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Expanding a company’s operations into the United States is an exciting process, but it can also be a challenge. You’ll need a talented team of employees to help you set your company up for success abroad. If you’re planning to relocate any employees from your parent company to ease the transition, it’s up to you to make sure they have the necessary visas and permits to work in the U.S. legally.

Types of Work Visas in the United States

The United States is a large, complex country that’s open to development from foreign companies. As a result, there’s a wide variety of U.S. work visas for international employees to choose from. Most foreign workers will not need a U.S. work permit, as their visa will act as a permit as well.

Some common U.S. work visa categories include:

  • E-2 visa for investors
  • I visa for foreign media representatives
  • H-1B visa for professionals in a special occupation
  • H-1C visa for registered nurses
  • L-1A/B visa for intra-company transferees
  • O visas for foreign individuals with extraordinary achievements or abilities
  • TN NAFTA visas for professionals from Canada or Mexico

The H-1B visa for special occupation professionals is the most common U.S. working visa, and it’s the one most of your employees will likely need.

Note that the H-1B is a non-immigrant visa, which allows foreign workers to travel to the U.S. and stay temporarily for a specific job. Non-immigrant visas are easier to obtain than immigrant visas, which allow individuals to migrate to the U.S. and live there permanently.

Requirements to Obtain U.S. Work Visas

To get an H-1B visa, foreign employees must provide the following documents:

  • An employment offer from a company based in the U.S.
  • A copy of their CV or resume
  • Copies of their passport and any relevant degree certificates and transcripts

The employer will need to provide:

  • The company’s Federal Tax I.D. Number
  • The job title, salary, and job requirements for the position, along with a detailed job description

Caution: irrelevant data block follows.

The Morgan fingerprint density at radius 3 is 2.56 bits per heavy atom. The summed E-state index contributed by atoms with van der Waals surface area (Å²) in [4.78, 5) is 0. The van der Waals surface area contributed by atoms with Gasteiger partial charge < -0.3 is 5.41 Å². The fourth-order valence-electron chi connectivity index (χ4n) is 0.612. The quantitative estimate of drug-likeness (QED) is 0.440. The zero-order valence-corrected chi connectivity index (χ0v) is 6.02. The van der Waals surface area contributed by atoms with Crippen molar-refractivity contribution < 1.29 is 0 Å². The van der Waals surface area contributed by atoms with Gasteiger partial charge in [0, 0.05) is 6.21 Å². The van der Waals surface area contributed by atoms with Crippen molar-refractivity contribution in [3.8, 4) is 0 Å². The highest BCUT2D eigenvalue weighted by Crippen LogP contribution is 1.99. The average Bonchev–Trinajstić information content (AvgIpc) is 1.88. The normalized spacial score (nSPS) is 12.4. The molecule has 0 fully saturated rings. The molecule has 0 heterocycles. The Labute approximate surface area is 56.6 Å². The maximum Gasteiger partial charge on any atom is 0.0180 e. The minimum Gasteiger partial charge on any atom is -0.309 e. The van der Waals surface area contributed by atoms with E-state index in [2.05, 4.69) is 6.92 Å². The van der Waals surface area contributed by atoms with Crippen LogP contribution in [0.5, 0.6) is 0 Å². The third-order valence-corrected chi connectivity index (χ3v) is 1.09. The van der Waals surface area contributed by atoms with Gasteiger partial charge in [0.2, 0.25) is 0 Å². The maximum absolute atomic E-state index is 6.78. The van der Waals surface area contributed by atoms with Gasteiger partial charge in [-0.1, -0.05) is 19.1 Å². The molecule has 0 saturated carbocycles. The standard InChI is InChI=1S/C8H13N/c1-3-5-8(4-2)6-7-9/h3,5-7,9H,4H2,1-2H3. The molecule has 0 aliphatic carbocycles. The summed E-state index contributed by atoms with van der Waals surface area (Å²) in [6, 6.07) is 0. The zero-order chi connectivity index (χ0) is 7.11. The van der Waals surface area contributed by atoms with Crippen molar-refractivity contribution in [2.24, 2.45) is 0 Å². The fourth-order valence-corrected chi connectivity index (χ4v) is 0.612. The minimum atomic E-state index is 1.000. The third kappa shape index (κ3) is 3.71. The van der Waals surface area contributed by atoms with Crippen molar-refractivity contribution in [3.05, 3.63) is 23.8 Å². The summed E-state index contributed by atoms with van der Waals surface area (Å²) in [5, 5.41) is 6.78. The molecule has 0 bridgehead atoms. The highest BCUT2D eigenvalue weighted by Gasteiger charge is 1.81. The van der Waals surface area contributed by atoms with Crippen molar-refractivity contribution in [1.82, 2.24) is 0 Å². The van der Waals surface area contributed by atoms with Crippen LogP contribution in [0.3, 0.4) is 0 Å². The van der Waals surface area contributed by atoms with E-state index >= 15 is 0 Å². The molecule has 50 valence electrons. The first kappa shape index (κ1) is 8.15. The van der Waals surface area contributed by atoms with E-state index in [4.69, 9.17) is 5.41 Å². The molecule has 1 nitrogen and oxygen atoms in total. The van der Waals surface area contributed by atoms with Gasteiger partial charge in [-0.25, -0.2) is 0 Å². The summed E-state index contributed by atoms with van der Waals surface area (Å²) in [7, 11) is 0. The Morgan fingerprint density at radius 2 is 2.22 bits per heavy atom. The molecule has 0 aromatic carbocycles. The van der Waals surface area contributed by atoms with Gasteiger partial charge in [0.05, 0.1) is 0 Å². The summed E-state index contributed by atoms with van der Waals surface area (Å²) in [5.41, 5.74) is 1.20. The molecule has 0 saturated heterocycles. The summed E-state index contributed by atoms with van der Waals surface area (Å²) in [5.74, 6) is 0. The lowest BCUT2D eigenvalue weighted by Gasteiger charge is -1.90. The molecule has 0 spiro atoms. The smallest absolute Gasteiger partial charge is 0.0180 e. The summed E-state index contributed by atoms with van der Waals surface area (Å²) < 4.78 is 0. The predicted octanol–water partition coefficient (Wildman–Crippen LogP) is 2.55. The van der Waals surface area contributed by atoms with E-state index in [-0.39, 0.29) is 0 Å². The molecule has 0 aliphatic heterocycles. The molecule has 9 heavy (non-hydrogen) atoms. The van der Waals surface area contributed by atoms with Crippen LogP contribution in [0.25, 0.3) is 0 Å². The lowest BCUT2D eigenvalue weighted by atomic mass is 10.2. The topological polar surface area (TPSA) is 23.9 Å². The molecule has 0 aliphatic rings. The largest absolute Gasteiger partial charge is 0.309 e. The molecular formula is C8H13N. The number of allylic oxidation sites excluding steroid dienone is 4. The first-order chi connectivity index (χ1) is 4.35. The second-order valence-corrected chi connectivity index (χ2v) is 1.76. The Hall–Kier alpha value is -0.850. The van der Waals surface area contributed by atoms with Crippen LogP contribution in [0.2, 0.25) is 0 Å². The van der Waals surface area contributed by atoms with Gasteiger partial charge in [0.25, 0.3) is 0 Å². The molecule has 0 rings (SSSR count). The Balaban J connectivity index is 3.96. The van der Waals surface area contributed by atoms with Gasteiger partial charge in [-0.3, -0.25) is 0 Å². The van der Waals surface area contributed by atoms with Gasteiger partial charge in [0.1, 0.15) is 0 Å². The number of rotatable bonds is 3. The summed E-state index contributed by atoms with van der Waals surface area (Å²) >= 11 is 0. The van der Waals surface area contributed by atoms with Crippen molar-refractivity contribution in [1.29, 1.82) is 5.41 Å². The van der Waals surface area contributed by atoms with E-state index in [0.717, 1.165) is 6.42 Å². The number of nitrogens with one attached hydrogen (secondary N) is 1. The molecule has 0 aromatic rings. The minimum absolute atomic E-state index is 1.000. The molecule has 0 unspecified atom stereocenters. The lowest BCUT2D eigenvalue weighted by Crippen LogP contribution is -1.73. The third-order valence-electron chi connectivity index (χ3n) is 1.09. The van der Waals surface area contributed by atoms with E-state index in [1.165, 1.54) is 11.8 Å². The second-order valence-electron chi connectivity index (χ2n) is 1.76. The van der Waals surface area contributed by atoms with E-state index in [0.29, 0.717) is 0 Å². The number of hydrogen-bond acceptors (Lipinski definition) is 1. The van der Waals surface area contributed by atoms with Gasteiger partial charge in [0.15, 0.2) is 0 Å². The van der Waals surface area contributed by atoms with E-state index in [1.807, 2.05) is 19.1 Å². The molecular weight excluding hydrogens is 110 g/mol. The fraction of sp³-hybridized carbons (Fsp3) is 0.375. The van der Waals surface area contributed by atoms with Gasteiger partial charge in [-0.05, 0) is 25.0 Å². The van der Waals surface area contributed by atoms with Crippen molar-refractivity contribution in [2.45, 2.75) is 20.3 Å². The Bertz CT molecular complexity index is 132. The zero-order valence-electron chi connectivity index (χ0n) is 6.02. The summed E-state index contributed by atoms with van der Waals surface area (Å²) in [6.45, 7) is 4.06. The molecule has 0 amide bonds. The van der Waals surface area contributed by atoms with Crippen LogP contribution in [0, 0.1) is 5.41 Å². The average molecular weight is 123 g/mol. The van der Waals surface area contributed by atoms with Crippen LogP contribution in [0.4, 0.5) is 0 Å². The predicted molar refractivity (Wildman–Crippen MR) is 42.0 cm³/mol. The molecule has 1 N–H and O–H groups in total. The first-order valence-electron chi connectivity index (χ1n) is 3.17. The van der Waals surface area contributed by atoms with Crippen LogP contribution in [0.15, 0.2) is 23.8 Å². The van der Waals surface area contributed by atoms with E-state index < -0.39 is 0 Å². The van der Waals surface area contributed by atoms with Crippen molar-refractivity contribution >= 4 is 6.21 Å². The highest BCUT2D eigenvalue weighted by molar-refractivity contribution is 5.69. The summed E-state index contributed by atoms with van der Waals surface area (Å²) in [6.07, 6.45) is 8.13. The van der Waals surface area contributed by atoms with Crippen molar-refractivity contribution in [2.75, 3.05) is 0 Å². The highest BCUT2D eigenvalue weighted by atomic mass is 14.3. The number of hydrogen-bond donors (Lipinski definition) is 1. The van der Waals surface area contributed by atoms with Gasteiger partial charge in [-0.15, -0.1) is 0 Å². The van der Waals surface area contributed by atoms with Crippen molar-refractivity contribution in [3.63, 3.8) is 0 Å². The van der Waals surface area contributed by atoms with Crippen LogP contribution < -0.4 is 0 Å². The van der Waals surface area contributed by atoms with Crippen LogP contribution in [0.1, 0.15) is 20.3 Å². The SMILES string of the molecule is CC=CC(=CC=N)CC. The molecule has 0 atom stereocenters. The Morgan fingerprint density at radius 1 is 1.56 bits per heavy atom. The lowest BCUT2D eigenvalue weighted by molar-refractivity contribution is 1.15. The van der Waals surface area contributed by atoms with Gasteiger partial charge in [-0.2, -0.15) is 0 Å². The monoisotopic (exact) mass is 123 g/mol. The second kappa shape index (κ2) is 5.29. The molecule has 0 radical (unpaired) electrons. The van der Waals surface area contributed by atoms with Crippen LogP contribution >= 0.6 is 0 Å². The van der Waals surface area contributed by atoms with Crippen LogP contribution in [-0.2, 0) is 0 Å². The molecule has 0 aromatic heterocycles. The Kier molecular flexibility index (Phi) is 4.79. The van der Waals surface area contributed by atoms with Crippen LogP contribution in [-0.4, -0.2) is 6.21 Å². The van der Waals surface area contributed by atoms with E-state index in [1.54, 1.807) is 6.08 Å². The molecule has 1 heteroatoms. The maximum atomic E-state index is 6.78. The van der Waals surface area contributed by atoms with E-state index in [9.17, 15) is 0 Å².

• The name, address, and phone number of the company
  • The name and job title of the individual signing the forms on the company’s behalf
  • All of the necessary filing forms and fees

Application Process

As the employer, it is your responsibility to file a petition for each employee who needs an H-1B visa. The application process is as follows:

  1. The employer files the petition: You’ll need to include a variety of job-specific information, including the exact dates of employment and the duties of the position.
  2. The employer determines the prevailing wage and the actual wage for the position: To find the prevailing wage, you’ll need to file a form with the State Employment Security Agency in the U.S. You can determine the actual wage by comparing the wages of other workers in the same position with the same experience level as your employee. Your company must pay the higher of the two wages.
  3. The employer files a Labor Certification Application (LCA): By signing this form, your company agrees to pay the previously determined wage and offer the foreign employee the same benefits as your other employees.
  4. The U.S. Department of Labor approves the LCA: Upon approval, your company will receive a certified copy of the LCA. You’ll need to post a notice at your worksite that you applied for the LCA.
  5. The employer lodges the petition with the U.S. Citizenship and Immigration Services (USCIS): You’ll obtain a receipt with a reference number and an estimated processing time.
  6. The USCIS approves the petition: Upon approval, you’ll receive a notice (Form I-797). At this point, the employee can begin working for your company.

Other Important Considerations

The USCIS limits the number of available H-1B visas provided each year, so it’s best to apply as soon as possible.

You should also be aware that the H-1B visa is valid for up to three years, after which you can renew it once for a total of up to six years.

Learn More About G-P

Need to onboard international employees right now? We can help with your global hiring needs. Contact us and request a proposal.

For this particular location, G-P may offer support processing certain work visas and permits. Contact us today to assess your specific needs.


THIS CONTENT IS FOR INFORMATIONAL PURPOSES ONLY AND DOES NOT CONSTITUTE LEGAL OR TAX ADVICE. You should always consult with and rely on your own legal and/or tax advisor(s). G-P does not provide legal or tax advice. The information is general and not tailored to a specific company or workforce and does not reflect G-P’s product delivery in any given jurisdiction. G-P makes no representations or warranties concerning the accuracy, completeness, or timeliness of this information and shall have no liability arising out of or in connection with it, including any loss caused by use of, or reliance on, the information.

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